mastic vanilla spoon sweet
I finally found old-fashioned vanila on the bottom shelf, below the tinned fruit and other Greek spoon sweets, near the pasteli and loukoumi.

Allison's message prompted me to go and look for some vanila, which I remember was always packed in a glass with a lid sealed by a piece of sellotape printed with the advertiser's name. It took me a while to find it, mainly because I couldn't categorise it according to the product allocation of the supermarket shelves. It wasn't a breakfast cereal or a biscuit, nor was it a kind of spread or syrup. After a lengthy search I found it on the bottom shelf, below the preserved cherries in syrup and other classic Greek spoon sweets, along with other less popular (but once highly revered) traditional Greek sweets: loukoumi, also known as Turkish delight (superseded by chocolates) and pastelli (now replaced by Mars Bars and other wafer biscuit bars covered in chocolate).

mastic vanilla spoon sweet
I chose to buy this jar of vanila (1.70 euro for 400g) because of its classic packaging: a (plastic) glass, sellotape seal over its lid advertising the manufacturer, and very old-fashioned labelling; not even the telephone number of the (local) manufacturer has been updated! Vanila is also sold in more modern packaging, but nothing beats this one for nostalgia.

Reviving the submarine tradition in my house creates a dilemma. There is no shortage of sweets in my kitchen at the moment, what with ice-cream, zucchini chocolate cake and watermelon (the best summer 'sweet' of all) at the height of its season. I felt as if I were behaving unnecessarily old-fashioned, acting in an obsolete manner, about something that is itself becoming obsolete. But I was deeply mistaken in my belief that it couldn't become a favorite hot weather treat, even in our own 'organically cooked' household. Both the children enjoyed their submarine, and my husband recounted his memories of this treat: it was the first thing he and his hunting friends asked for in the cafe at Lakkous after they had spent three days and two nights hunting in the Omalos plateau - their tired bodies were in need of sugar to regain their strength.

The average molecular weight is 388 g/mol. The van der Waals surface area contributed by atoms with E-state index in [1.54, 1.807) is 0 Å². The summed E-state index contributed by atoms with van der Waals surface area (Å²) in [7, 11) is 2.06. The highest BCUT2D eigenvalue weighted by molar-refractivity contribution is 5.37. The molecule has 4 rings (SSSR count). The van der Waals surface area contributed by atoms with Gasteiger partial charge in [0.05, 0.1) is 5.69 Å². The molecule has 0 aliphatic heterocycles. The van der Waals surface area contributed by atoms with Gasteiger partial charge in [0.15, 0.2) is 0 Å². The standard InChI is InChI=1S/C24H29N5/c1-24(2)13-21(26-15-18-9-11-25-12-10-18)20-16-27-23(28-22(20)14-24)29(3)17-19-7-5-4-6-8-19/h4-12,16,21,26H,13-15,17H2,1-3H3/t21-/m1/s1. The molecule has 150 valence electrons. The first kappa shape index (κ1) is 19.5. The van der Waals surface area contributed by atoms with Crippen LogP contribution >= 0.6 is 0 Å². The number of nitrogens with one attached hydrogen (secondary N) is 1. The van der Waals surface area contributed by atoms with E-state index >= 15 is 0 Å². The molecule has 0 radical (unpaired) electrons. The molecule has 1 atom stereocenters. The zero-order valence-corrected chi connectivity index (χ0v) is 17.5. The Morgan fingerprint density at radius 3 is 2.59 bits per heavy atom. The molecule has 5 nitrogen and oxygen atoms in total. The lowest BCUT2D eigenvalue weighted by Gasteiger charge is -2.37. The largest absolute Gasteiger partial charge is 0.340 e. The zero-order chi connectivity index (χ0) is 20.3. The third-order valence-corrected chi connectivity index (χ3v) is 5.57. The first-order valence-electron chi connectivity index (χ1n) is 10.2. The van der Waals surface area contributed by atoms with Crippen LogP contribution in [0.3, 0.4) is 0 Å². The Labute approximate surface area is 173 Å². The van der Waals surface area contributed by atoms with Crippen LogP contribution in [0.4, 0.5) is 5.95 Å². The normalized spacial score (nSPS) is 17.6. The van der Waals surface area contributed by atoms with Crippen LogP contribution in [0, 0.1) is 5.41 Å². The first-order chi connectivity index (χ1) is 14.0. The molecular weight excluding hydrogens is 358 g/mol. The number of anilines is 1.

submarine ipvrihio vanila
Submarine - Υποβρύχιο (ipovrihio)

Allison's message revived a memory from my youth that had been stored away in the attic of my mind, a memory I had never bothered to access for a long long time. It was in the same drawer (or was it a floppy disk?) where I kept my memories of old black and white Greek films and images of my grandparents. This prompts me to wonder what culinary memories my own children will lock away in their own minds when they are my age, and whether I'll be around to prompt their nostalgia for them.